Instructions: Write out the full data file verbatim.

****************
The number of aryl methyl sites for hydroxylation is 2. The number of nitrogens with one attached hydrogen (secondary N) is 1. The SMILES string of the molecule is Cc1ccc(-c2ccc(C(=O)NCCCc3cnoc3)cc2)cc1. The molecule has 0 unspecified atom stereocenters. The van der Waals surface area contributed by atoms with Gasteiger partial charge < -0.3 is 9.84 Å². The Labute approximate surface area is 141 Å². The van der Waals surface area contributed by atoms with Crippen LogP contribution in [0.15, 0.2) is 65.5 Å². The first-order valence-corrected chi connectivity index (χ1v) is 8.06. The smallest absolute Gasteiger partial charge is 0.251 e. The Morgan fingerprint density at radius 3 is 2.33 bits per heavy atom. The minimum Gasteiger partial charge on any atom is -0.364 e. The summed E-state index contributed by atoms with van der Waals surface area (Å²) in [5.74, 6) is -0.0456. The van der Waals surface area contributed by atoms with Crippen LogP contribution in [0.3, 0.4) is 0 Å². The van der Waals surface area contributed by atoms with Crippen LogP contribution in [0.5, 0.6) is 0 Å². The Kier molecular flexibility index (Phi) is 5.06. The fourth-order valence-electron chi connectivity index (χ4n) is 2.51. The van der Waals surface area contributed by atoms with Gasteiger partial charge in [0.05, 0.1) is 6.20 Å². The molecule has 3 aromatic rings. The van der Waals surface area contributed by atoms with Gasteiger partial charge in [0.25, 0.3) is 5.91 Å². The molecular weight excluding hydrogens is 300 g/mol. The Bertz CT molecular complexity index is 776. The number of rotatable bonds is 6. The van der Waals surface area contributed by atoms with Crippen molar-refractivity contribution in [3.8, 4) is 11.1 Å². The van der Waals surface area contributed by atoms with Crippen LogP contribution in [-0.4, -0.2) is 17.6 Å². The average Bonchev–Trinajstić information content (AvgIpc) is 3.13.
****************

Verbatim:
The number of aryl methyl sites for hydroxylation is 2. The number of nitrogens with one attached hydrogen (secondary N) is 1. The SMILES string of the molecule is Cc1ccc(-c2ccc(C(=O)NCCCc3cnoc3)cc2)cc1. The molecule has 0 unspecified atom stereocenters. The van der Waals surface area contributed by atoms with Gasteiger partial charge < -0.3 is 9.84 Å². The Labute approximate surface area is 141 Å². The van der Waals surface area contributed by atoms with Crippen LogP contribution in [0.15, 0.2) is 65.5 Å². The first-order valence-corrected chi connectivity index (χ1v) is 8.06. The smallest absolute Gasteiger partial charge is 0.251 e. The Morgan fingerprint density at radius 3 is 2.33 bits per heavy atom. The minimum Gasteiger partial charge on any atom is -0.364 e. The summed E-state index contributed by atoms with van der Waals surface area (Å²) in [5.74, 6) is -0.0456. The van der Waals surface area contributed by atoms with Crippen LogP contribution in [0.3, 0.4) is 0 Å². The van der Waals surface area contributed by atoms with Crippen LogP contribution in [0.5, 0.6) is 0 Å². The Kier molecular flexibility index (Phi) is 5.06. The fourth-order valence-electron chi connectivity index (χ4n) is 2.51. The van der Waals surface area contributed by atoms with Gasteiger partial charge in [0.05, 0.1) is 6.20 Å². The molecule has 3 aromatic rings. The van der Waals surface area contributed by atoms with Gasteiger partial charge in [0.25, 0.3) is 5.91 Å². The molecular weight excluding hydrogens is 300 g/mol. The Bertz CT molecular complexity index is 776. The number of rotatable bonds is 6. The van der Waals surface area contributed by atoms with Crippen molar-refractivity contribution in [3.8, 4) is 11.1 Å². The van der Waals surface area contributed by atoms with Crippen LogP contribution in [-0.4, -0.2) is 17.6 Å². The average Bonchev–Trinajstić information content (AvgIpc) is 3.13.